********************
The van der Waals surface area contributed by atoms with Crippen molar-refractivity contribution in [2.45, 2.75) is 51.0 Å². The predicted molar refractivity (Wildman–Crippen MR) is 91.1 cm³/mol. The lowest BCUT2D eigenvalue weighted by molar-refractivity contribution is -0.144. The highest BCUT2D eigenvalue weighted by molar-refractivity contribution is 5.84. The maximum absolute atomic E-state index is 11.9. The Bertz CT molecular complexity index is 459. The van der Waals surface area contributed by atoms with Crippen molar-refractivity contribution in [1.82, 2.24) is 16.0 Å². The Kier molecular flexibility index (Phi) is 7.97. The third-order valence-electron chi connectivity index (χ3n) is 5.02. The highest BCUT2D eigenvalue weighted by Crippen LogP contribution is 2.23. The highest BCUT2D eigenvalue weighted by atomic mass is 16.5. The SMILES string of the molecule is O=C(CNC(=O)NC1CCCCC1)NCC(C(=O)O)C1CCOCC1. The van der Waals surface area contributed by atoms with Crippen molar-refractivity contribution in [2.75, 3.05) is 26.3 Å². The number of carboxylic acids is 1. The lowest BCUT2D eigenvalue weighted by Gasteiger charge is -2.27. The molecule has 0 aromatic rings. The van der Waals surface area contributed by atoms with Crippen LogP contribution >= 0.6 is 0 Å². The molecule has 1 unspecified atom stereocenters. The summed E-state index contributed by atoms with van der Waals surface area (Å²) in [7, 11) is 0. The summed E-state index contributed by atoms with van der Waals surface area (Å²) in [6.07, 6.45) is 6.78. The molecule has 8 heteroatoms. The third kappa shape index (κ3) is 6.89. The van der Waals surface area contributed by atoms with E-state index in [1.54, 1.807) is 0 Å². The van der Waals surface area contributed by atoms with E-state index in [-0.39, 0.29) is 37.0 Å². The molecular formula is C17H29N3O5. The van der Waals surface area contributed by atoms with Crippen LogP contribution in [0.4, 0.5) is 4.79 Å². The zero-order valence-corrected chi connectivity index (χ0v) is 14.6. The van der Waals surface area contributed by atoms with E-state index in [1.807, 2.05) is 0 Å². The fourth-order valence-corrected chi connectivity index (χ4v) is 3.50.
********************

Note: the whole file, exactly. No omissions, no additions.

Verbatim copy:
The van der Waals surface area contributed by atoms with Crippen molar-refractivity contribution in [2.45, 2.75) is 51.0 Å². The predicted molar refractivity (Wildman–Crippen MR) is 91.1 cm³/mol. The lowest BCUT2D eigenvalue weighted by molar-refractivity contribution is -0.144. The highest BCUT2D eigenvalue weighted by molar-refractivity contribution is 5.84. The maximum absolute atomic E-state index is 11.9. The Bertz CT molecular complexity index is 459. The van der Waals surface area contributed by atoms with Crippen molar-refractivity contribution in [1.82, 2.24) is 16.0 Å². The Kier molecular flexibility index (Phi) is 7.97. The third-order valence-electron chi connectivity index (χ3n) is 5.02. The highest BCUT2D eigenvalue weighted by Crippen LogP contribution is 2.23. The highest BCUT2D eigenvalue weighted by atomic mass is 16.5. The SMILES string of the molecule is O=C(CNC(=O)NC1CCCCC1)NCC(C(=O)O)C1CCOCC1. The van der Waals surface area contributed by atoms with Crippen molar-refractivity contribution in [2.75, 3.05) is 26.3 Å². The number of carboxylic acids is 1. The lowest BCUT2D eigenvalue weighted by Gasteiger charge is -2.27. The molecule has 0 aromatic rings. The van der Waals surface area contributed by atoms with Crippen LogP contribution >= 0.6 is 0 Å². The molecule has 1 unspecified atom stereocenters. The summed E-state index contributed by atoms with van der Waals surface area (Å²) in [7, 11) is 0. The summed E-state index contributed by atoms with van der Waals surface area (Å²) in [6.07, 6.45) is 6.78. The molecule has 8 heteroatoms. The third kappa shape index (κ3) is 6.89. The van der Waals surface area contributed by atoms with E-state index in [1.54, 1.807) is 0 Å². The van der Waals surface area contributed by atoms with E-state index in [-0.39, 0.29) is 37.0 Å². The molecular formula is C17H29N3O5. The van der Waals surface area contributed by atoms with Crippen LogP contribution in [0.4, 0.5) is 4.79 Å². The zero-order valence-corrected chi connectivity index (χ0v) is 14.6. The van der Waals surface area contributed by atoms with E-state index in [1.807, 2.05) is 0 Å². The fourth-order valence-corrected chi connectivity index (χ4v) is 3.50.